|ABD-RABOU, SHAABAN - Egyptian Ministry Of Agriculture|
Submitted to: Annals of the Entomological Society of America
Publication Type: Peer Reviewed Journal
Publication Acceptance Date: 7/8/2014
Publication Date: 9/1/2014
Publication URL: http://dx.doi.org/10.1603/AN13143
Citation: Curnutte, L.B., Simmons, A.M., Abd-Rabou, S. 2014. Climate change and Bemisia tabaci (Hemiptera: Aleyrodidae): Impacts of temperature and carbon dioxide on life history. Annals of the Entomological Society of America. 107(5): 933-943.
Interpretive Summary: Climate change is associated with increases in global temperatures and carbon dioxide (CO2) levels in the air, and may affect the biology and behavior of insect pests. The sweetpotato whitefly is a severe global pest that attacks and transmits many plant viruses in crops and it could be impacted by climate alterations. Thus, a study was conducted to examine the effect of variable temperature and CO2 levels on the life history (egg laying, immature survival, and reproduction) of the sweetpotato whitefly. Whitefly populations reared in the warmest regime (91°F) generally had an inferior performance in cooler temperatures as compared with whitefly populations reared in cooler regimes. Egg laying, immature survival, and reproduction of whiteflies were affected by temperature, with reproductive success falling to 36% when at a 91°F environment. Adult whitefly size (body length and width) decreased as the temperature increased. CO2 enrichment (750 ppm) did not have any effect on whitefly egg laying and immature survival. Results from this study will help in understanding the impact of different temperatures on whiteflies and also in developing effective pest management strategies with climate change likely in the future.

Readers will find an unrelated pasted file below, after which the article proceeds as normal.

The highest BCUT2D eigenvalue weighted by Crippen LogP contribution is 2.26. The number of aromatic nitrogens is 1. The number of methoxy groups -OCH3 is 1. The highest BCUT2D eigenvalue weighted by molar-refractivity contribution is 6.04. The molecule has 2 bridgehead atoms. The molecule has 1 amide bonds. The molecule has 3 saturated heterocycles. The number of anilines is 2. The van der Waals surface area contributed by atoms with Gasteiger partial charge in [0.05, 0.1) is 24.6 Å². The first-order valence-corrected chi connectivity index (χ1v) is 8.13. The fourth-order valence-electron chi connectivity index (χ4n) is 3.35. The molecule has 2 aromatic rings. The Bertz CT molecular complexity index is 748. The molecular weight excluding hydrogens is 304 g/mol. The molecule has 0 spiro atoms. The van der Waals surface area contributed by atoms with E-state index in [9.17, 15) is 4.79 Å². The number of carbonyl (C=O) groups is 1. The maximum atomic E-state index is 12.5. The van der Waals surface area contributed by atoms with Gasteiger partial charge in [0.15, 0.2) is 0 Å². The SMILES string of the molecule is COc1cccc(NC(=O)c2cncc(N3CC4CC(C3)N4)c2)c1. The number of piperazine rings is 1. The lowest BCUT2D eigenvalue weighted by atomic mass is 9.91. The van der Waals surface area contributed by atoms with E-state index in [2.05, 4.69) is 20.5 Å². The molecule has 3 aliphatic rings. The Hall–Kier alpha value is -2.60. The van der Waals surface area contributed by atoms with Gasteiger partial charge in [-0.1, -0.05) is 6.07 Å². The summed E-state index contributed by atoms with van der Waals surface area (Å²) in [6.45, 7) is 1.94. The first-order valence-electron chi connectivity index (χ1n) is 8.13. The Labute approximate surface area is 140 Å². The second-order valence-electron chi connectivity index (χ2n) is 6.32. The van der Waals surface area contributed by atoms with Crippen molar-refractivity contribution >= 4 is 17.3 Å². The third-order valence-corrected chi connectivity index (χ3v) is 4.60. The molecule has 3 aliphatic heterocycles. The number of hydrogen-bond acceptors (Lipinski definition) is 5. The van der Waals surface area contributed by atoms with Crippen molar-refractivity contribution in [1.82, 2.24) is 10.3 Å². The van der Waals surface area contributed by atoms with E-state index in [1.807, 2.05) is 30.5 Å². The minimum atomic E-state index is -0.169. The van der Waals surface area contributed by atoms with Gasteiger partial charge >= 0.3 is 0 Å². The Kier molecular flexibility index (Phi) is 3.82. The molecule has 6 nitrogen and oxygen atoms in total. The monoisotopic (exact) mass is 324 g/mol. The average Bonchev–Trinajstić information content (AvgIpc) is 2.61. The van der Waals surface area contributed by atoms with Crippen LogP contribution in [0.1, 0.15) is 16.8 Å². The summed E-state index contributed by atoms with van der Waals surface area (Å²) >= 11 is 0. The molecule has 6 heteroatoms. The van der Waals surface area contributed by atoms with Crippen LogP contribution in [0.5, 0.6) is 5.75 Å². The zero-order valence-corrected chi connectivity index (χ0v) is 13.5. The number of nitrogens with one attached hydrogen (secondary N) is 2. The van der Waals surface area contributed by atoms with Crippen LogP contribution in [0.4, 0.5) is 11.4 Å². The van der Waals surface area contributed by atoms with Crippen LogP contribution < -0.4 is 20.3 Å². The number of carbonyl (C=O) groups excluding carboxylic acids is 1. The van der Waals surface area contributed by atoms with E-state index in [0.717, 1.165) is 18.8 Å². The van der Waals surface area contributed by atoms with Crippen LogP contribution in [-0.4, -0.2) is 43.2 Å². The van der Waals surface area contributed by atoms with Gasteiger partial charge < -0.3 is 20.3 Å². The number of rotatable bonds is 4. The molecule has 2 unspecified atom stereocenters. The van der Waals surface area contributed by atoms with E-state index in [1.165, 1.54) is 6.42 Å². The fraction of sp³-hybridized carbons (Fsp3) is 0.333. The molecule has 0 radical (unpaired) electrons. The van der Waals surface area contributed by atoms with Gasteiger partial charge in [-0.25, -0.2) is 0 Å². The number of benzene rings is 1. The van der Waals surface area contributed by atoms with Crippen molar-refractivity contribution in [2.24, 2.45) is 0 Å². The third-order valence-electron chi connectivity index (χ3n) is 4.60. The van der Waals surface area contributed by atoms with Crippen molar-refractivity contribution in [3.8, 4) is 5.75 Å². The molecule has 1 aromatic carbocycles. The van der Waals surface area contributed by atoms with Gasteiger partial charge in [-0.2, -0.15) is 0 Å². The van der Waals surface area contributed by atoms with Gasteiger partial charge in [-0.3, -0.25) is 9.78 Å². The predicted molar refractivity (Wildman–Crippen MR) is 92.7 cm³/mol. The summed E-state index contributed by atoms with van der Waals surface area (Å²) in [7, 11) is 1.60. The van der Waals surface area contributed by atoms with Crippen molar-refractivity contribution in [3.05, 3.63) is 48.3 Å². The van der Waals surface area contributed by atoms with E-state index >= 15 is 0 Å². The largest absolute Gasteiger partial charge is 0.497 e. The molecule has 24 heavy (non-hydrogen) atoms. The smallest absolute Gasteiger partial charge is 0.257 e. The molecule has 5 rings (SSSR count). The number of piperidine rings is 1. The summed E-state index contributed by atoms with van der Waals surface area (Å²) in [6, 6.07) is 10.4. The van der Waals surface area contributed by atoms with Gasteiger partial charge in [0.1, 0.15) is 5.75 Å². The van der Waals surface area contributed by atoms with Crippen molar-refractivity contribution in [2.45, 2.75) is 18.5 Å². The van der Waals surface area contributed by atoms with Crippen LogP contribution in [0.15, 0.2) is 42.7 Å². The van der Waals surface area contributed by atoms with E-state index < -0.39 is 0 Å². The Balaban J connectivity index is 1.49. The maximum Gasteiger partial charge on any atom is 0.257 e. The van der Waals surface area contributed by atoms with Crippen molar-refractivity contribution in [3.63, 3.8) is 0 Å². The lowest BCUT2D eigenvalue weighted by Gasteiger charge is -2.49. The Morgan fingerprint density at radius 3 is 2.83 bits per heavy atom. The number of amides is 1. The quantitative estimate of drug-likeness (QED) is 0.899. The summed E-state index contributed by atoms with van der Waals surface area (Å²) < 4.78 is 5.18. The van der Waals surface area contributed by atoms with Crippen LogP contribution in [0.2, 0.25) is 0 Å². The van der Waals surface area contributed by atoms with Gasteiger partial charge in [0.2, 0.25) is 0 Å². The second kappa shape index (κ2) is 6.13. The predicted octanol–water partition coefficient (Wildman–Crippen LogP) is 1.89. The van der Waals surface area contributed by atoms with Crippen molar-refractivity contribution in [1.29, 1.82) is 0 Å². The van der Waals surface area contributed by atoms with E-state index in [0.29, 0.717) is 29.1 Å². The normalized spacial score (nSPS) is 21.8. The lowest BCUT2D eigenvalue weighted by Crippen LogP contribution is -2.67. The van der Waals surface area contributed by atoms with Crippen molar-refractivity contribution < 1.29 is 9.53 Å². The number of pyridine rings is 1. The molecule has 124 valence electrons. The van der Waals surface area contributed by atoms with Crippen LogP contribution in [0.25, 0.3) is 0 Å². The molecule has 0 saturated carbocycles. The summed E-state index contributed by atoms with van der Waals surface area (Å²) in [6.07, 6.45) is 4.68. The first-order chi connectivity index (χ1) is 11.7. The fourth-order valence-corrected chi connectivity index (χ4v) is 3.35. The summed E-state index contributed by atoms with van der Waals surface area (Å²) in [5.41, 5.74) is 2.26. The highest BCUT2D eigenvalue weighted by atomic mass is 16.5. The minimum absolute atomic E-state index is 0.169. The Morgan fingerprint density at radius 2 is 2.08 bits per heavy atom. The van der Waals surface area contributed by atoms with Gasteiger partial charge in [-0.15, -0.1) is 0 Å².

Technical Abstract: Climate change is relevant to life around the globe. A rise in ambient temperature and CO2 may have various impacts on arthropods such as altered life cycles, modified reproductive patterns, and changes in distribution. The sweetpotato whitefly, Bemisia tabaci (Gennadius), is a global agricultural pest responsible for significant economic losses annually. This study was conducted to determine the impacts of changing temperature and CO2 levels on selected life history parameters of B-biotype B. tabaci. Populations were established at three temperature regimes (25, 28, and 33°C), and each population was evaluated in all three environments. Collard, Brassica oleracea ssp. acephala de Condolle (Brassicaceae), was used as the host. Oviposition, immature survival, and net reproduction were significantly affected by temperature, with net reproductive success declining to a minimum of 36.4% at 33°C. Overall, 28°C was most favorable for whitefly fitness. However, the optimal temperature for B. tabaci reproduction may be between 28° and 33°C. There were no temperature effects on total nonstructural carbohydrate concentrations in collard, and impacts of the host plant on whitefly development in the different environments were determined to be minimal. An environment of enriched CO2 (750 ppm) was not observed to have an adverse effect on whitefly reproduction. Temperature was negatively correlated with adult body size. Length and width of males and females were significantly affected by temperature. Data regarding population dynamics of B. tabaci in response to climate change are important for accurate predictions and improving management practices.